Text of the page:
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Attorney General: Cabinet violated Open Records law in records of 2-year-old child

October 15, 2012 | | Comments 0

By Beth Musgrave
bmusgrave@herald-leader.com

FRANKFORT — Attorney General Jack Conway’s office has ruled that the Cabinet for Health and Family Services improperly withheld information from a newspaper seeking information on the death of a 2-year-old Prestonsburg boy who was allegedly killed by his aunt and uncle.

The Mountain Citizen in Inez had requested information from the cabinet regarding the death of 2-year-old Watson Adkins, who was found unresponsive at his aunt and uncle’s home in Prestonsburg on Sept. 29, 2011. The Mountain Citizen had requested all information regarding Watson, who was removed from his mother’s home by state social workers prior to his death and placed with his aunt and uncle, Gladys and Jason Dickerson.

Gladys Dickerson was Watson’s maternal aunt and had custody of him at the time of his death.

The Cabinet for Health and Family Services initially did not provide two previous unsubstantiated reports of abuse against Gladys and Jason Dickerson to the newspaper but later supplied the reports with much of the information redacted, the attorney general’s opinion said.

The opinion said the cabinet could not redact some of that information, including the names of perpetrators involved in the unsubstantiated reports. The opinion also said that the cabinet failed to follow the state’s Open Records Act in its response to The Mountain Citizen by failing to cite either state or federal law that allowed it to withhold or redact certain information.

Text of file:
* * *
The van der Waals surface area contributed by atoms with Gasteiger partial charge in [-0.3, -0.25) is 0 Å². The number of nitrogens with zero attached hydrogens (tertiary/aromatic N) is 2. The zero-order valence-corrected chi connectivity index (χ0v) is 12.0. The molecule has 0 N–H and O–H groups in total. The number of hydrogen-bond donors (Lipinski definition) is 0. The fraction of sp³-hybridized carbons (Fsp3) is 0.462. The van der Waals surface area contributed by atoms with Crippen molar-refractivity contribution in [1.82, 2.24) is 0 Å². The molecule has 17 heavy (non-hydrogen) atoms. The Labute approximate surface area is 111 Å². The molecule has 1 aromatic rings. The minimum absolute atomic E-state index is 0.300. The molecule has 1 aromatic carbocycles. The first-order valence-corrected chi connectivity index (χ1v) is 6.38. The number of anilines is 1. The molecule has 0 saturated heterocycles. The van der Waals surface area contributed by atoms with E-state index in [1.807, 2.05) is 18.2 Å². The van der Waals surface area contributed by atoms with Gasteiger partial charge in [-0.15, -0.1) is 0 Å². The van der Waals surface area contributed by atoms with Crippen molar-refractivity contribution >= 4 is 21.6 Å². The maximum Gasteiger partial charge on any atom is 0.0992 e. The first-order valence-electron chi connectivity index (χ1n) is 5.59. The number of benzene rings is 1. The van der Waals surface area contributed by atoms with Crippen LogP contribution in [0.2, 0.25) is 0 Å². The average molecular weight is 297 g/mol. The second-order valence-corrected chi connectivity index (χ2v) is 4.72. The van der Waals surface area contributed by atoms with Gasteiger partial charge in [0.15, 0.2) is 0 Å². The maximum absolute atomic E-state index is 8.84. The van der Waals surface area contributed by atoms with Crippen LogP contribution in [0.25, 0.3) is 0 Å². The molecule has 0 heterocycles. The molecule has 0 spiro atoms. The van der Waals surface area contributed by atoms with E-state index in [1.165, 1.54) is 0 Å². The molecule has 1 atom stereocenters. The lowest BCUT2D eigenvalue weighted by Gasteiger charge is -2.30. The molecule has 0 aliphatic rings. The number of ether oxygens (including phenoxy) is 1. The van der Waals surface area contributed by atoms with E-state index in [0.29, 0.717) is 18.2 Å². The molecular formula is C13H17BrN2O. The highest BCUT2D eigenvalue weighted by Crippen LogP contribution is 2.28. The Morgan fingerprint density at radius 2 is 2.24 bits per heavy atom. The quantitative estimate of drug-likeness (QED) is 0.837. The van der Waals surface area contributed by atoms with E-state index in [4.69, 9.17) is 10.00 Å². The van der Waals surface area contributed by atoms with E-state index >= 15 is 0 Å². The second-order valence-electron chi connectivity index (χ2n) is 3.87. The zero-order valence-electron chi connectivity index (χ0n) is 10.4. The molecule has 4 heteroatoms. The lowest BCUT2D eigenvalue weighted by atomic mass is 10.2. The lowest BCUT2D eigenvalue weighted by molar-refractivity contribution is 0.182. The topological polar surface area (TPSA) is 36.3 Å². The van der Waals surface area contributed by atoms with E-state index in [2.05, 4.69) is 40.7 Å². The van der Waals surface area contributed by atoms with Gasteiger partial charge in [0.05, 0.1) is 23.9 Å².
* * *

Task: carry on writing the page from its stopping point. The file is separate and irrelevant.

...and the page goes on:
The attorney general’s opinion, publicly released on Monday, is just the latest in a more than three-year legal battle between the media and the Cabinet for Health and Family Services over what can be released after a child is killed from abuse and neglect. The Lexington Heald-Leader and the Louisville Courier-Journal have sued the state twice over the handling of social worker files of children who have been killed or nearly killed as a result of abuse and neglect. What information can be redacted or blacked out of those files is currently on appeal.

Gary Ball, the editor of the Mountain Citizen in Inez, said he was relieved that the attorney general’s office agreed that too much information has been removed from the files. Ball filed the request for the information after hearing that there had been previous reports to the cabinet regarding Gladys and Jason Dickerson’s treatment of the children.

“I got heavily redacted information,” said Ball. “I wanted all records from the time that they were removed from the home to the time of the criminal charges.”

According to news accounts, Watson Adkins and his four siblings were removed from his mother’s home in February 2011 because of the conditions in the home, records from the cabinet showed. The mother was allowed supervised visitation with the children between February 2011 and September 2011, Ball said. The mother had taken photos of the children with suspicious injuries, Ball said.

Ball said that the cabinet had investigated two reports of alleged abuse against Gladys and Jason Dickerson before September 2011. Ball received the reports from the cabinet but it’s difficult to tell why those reports were not substantiated.

“I want the records that will show me how they made that determination that those reports were unsubstantiated,” Ball said.

Gladys and Jason Dickerson were both charged with murder after Watson’s death. Those charges are still pending. Court records allege that Watson was repeatedly beaten in July, August and September as were his four siblings.

A local daycare where Watson and his siblings attended was shut down by the Office of Inspector General with the Cabinet for Health and Family Services in October 2011 for failing to report alleged physical abuse of the children. Watson’s five-year-old sibling allegedly told staff at Dinosaur Playland Daycare in Prestonsburg that her uncle hurt her and pleaded with staff to take her home with them. Staff also saw injuries to Watson’s head on Sept. 26, three days before Watson died.

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